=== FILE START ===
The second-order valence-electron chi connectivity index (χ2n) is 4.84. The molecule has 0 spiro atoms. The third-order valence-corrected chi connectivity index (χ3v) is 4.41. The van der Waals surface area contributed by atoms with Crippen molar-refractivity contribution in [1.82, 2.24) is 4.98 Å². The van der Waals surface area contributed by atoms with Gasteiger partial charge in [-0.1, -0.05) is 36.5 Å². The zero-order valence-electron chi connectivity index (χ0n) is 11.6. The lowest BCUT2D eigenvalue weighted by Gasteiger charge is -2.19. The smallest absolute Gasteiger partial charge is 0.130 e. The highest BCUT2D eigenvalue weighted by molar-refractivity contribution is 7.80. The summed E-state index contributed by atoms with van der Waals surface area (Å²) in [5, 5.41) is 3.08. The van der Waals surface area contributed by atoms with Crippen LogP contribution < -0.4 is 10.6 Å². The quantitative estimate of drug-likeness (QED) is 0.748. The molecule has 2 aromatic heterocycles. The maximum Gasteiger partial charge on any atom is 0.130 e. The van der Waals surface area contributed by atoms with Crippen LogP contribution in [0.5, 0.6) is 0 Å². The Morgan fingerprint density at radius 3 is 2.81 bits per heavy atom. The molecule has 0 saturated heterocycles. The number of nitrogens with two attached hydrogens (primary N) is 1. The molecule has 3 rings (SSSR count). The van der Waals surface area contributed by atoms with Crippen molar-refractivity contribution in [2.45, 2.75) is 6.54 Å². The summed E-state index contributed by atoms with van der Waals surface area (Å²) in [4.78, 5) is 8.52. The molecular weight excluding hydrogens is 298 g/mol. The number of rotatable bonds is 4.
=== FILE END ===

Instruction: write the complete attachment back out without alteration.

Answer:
The second-order valence-electron chi connectivity index (χ2n) is 4.84. The molecule has 0 spiro atoms. The third-order valence-corrected chi connectivity index (χ3v) is 4.41. The van der Waals surface area contributed by atoms with Crippen molar-refractivity contribution in [1.82, 2.24) is 4.98 Å². The van der Waals surface area contributed by atoms with Gasteiger partial charge in [-0.1, -0.05) is 36.5 Å². The zero-order valence-electron chi connectivity index (χ0n) is 11.6. The lowest BCUT2D eigenvalue weighted by Gasteiger charge is -2.19. The smallest absolute Gasteiger partial charge is 0.130 e. The highest BCUT2D eigenvalue weighted by molar-refractivity contribution is 7.80. The summed E-state index contributed by atoms with van der Waals surface area (Å²) in [5, 5.41) is 3.08. The van der Waals surface area contributed by atoms with Crippen LogP contribution < -0.4 is 10.6 Å². The quantitative estimate of drug-likeness (QED) is 0.748. The molecule has 2 aromatic heterocycles. The maximum Gasteiger partial charge on any atom is 0.130 e. The van der Waals surface area contributed by atoms with Crippen LogP contribution in [0.5, 0.6) is 0 Å². The Morgan fingerprint density at radius 3 is 2.81 bits per heavy atom. The molecule has 0 saturated heterocycles. The number of nitrogens with two attached hydrogens (primary N) is 1. The molecule has 3 rings (SSSR count). The van der Waals surface area contributed by atoms with Crippen molar-refractivity contribution in [2.45, 2.75) is 6.54 Å². The summed E-state index contributed by atoms with van der Waals surface area (Å²) in [4.78, 5) is 8.52. The molecular weight excluding hydrogens is 298 g/mol. The number of rotatable bonds is 4.